Wednesday, August 20, 2008

The Judgment of Albuquerque

The Judgment of Albuquerque
The New Mexico Vine and Wine Society, sponsors the New Mexico State Fair wine competition each year for evaluating and awarding wineries for their best efforts. For the most part the judges are volunteers with a passionate interest in wine, and can include grape growers, commercial wine makers, and amateur wine makers. It can also include wine writers, which is how I came to be a judge at this event.

This invite came right after I’d attended the Southwest Wine Competition that precedes the Toast of Taos wine event. I jumped at the chance to be part of it. You may be thinking, free wine! Actually, the judging takes all day and requires a judge’s full attention. We also make judicious use of a spit bucket, to keep our palates and brains sharp. The fellowship of other wine lovers and the conversation – always on wine – is part of what I most enjoyed.

I also gained insight into objectively evaluating wine apart from my own palate preferences, which serves me very well as a wine writer. I also discovered that using the traditional swirl, sip, and inhale technique does not work very well when you try a specialty-green chili wine. My eyes watered profusely down the sides of my ruined nose and my palate went into hibernation. Good thing it was the last wine I tried.

The Gold, Silver, and Bronze medal winners can be found on the Vine and Wine Society’s website at and includes awards to newly emerging wineries and smaller wine making organizations as well as the bigger wineries such as Gruet.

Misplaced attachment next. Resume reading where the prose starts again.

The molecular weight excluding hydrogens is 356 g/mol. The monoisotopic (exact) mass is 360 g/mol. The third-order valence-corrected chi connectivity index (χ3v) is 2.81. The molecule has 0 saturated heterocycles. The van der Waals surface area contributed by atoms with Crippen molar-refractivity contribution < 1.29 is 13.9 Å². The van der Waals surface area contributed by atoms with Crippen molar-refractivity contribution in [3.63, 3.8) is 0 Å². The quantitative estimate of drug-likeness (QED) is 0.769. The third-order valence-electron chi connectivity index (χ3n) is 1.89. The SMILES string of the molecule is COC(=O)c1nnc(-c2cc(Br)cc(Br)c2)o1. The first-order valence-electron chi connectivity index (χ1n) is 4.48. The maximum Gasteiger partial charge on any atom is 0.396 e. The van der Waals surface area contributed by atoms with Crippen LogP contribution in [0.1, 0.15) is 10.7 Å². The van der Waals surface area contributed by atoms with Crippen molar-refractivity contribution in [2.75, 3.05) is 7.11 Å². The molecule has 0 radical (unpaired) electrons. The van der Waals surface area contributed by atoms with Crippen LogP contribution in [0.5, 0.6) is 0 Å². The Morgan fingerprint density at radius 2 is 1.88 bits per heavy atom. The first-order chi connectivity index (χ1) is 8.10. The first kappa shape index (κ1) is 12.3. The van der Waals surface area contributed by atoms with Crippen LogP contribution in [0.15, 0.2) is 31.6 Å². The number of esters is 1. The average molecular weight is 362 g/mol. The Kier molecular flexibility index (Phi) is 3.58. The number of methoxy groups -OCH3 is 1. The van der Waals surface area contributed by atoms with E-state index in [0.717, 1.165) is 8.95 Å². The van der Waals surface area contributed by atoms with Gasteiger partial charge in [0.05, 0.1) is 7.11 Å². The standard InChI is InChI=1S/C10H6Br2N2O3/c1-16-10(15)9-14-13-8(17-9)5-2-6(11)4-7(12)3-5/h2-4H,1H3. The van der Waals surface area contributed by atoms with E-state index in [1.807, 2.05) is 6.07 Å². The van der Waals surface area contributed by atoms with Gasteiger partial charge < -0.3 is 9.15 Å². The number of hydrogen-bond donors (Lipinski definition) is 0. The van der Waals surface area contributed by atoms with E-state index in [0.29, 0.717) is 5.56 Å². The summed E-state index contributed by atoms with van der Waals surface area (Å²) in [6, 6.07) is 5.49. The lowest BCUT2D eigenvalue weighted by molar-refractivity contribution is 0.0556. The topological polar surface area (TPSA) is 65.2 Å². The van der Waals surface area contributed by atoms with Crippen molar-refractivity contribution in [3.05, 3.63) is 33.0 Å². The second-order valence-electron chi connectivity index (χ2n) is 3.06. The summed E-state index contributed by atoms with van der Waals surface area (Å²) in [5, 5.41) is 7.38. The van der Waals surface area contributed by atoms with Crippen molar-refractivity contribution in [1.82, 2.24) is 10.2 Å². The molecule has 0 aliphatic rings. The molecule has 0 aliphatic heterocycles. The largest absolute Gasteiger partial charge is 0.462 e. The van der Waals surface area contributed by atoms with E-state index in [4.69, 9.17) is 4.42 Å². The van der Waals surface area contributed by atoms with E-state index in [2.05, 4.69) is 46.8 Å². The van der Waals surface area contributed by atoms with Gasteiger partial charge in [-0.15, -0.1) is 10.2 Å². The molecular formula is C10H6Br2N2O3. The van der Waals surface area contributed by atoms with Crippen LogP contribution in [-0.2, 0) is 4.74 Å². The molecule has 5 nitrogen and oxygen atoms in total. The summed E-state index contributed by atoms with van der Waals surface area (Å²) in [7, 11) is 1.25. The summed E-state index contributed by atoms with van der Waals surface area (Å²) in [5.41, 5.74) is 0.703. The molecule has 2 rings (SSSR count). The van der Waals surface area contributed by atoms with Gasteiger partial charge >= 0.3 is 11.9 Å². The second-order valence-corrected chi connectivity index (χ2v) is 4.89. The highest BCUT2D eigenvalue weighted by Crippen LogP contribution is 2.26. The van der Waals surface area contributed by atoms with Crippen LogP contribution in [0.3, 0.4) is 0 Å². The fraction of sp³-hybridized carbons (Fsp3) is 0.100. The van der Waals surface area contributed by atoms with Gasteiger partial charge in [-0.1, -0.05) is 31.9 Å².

As it turned out, my biggest challenge was finding where the event was held. The Sandia Courtyard Hotel and Conference Center was previously a Howard Johnston hotel, which was the information I was given. When the familiar blue and orange colors did not appear I had to do the unprecedented: ask directions. You know how hard that can be for a guy to accomplish. I still made it on time.

One of the interesting things I learned was that the judges first taste a know varietal. The calibrating wine chosen is one true to its grape’s primary characteristics. It’s sort of like the first violin tuning the orchestra. Once that is accomplished we all begin to taste flights of wine, usually all six or seven wines are of a particular grape variety, except for blends and specialty wines.
By the time I got to that last wine, my palate was reaching saturation. The green chili wine completed the saturation. You might keep that in mind if you decide to become a wine judge. Salut!

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